Patrick McGovern, scientific director of the Biomolecular Archaeology Project at the University of Pennsylvania Museum, delves into the early history of fermentation in his latest book.
Courtesy of Alison Dunlap
Archaeologists have suggested that Stone Age people sometimes ate one another for nutritional reasons. But a new study suggests that from a calorie perspective, hunting and eating other humans wasn't efficient.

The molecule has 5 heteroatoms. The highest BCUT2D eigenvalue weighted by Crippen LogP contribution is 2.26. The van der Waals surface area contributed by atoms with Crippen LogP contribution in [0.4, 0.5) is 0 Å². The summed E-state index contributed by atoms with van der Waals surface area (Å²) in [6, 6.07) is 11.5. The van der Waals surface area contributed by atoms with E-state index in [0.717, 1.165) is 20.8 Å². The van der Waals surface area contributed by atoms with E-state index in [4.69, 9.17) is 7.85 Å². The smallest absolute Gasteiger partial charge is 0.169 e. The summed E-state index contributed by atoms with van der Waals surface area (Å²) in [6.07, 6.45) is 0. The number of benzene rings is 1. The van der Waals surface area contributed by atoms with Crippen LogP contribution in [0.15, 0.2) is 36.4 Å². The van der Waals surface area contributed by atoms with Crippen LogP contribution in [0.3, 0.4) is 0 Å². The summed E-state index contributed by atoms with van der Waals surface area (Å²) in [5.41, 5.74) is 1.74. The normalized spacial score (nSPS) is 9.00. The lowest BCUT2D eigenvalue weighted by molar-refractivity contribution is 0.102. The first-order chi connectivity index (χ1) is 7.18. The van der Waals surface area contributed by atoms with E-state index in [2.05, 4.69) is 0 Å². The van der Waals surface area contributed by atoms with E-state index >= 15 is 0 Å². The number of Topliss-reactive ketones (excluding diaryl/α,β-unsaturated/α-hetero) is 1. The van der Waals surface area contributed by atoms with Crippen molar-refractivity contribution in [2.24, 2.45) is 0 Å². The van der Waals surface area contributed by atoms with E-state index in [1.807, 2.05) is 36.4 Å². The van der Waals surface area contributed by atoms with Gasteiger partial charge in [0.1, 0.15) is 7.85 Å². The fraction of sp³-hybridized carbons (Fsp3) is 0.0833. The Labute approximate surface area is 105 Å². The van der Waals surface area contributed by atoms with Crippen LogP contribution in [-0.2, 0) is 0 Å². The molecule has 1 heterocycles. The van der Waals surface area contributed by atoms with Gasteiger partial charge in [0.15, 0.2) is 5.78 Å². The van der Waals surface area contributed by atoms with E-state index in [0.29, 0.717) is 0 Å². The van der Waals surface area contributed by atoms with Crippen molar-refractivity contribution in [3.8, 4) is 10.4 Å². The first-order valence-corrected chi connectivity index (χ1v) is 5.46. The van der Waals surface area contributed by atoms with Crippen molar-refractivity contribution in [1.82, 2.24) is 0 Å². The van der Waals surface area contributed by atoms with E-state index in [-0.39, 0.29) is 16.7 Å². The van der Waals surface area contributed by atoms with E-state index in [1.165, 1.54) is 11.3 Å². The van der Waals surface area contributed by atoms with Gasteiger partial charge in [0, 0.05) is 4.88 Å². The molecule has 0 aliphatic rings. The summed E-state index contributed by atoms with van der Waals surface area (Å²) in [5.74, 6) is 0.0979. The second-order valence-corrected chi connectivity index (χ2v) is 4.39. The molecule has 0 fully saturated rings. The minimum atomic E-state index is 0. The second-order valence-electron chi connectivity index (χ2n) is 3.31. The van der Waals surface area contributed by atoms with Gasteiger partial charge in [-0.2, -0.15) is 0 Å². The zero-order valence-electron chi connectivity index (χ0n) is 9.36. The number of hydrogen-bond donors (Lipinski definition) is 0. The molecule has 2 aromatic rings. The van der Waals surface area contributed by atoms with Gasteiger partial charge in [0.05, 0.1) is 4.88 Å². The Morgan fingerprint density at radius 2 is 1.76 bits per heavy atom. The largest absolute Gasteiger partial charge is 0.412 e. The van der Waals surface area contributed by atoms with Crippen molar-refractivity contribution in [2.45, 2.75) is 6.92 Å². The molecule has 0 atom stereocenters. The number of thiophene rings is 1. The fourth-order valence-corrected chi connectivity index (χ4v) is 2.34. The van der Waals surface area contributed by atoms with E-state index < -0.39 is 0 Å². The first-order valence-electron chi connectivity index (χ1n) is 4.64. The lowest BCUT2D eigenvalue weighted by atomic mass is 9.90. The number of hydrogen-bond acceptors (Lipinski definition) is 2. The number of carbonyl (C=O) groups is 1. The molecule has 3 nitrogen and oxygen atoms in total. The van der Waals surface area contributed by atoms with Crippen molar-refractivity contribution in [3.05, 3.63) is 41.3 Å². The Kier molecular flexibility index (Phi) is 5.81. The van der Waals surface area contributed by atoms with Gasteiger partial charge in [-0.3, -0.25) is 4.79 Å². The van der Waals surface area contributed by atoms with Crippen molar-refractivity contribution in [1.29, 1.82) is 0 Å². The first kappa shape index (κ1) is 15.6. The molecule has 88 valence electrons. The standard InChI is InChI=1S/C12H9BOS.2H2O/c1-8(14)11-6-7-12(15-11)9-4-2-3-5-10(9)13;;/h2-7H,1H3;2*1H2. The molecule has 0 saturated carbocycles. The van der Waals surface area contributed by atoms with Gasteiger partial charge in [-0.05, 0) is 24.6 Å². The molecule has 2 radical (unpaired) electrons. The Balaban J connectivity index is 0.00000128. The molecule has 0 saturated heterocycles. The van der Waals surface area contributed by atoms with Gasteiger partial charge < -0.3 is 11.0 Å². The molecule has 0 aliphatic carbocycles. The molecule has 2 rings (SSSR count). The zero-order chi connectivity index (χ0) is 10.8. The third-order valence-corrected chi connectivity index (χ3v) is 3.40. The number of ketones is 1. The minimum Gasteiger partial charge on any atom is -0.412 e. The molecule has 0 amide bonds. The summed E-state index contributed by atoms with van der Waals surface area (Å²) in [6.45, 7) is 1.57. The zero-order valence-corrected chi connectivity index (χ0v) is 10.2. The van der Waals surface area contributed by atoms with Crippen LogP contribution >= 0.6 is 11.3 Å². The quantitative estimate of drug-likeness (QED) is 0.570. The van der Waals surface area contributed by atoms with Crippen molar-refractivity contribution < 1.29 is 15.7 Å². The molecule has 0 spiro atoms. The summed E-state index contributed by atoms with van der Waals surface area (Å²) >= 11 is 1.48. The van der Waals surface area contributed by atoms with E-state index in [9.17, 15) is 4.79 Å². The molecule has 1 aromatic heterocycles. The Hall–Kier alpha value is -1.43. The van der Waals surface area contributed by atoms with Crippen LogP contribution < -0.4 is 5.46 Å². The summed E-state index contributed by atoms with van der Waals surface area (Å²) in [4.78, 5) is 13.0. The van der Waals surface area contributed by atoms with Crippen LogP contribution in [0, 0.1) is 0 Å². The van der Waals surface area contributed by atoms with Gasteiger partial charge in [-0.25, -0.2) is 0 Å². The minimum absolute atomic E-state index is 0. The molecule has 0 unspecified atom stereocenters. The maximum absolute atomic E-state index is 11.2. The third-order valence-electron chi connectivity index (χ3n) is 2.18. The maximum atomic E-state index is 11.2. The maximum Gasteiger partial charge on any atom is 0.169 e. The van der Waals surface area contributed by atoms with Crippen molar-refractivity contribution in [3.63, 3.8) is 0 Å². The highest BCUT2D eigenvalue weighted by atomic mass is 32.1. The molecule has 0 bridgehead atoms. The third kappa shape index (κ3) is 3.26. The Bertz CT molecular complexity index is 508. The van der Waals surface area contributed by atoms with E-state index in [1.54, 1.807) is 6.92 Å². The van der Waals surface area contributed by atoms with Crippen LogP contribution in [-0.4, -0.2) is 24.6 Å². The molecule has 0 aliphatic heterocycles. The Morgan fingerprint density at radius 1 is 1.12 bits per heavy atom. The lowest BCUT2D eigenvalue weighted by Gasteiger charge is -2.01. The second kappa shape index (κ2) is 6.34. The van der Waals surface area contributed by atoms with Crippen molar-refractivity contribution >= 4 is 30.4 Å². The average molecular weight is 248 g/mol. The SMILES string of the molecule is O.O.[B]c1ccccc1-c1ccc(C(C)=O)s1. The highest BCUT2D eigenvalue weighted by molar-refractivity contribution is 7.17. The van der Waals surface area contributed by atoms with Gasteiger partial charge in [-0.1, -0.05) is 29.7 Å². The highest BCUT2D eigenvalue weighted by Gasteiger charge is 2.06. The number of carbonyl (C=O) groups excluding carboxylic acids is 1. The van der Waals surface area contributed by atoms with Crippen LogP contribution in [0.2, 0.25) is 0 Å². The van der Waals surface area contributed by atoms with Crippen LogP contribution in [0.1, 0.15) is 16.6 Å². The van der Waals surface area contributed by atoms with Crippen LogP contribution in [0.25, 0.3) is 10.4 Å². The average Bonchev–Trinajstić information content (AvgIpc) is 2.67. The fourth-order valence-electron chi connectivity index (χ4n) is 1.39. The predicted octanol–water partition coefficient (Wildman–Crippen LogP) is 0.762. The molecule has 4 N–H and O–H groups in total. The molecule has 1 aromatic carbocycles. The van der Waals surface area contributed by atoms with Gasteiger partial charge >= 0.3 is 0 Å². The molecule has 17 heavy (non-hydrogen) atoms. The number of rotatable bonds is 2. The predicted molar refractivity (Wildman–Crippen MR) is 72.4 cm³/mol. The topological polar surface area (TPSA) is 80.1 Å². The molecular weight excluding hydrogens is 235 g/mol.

A view inside Grotta Paglicci, in southern Italy, with wall paintings. Scientists say a 32,000-year-old stone found inside the cave was used to grind flour.
Courtesy of Marta Mariotti Lippi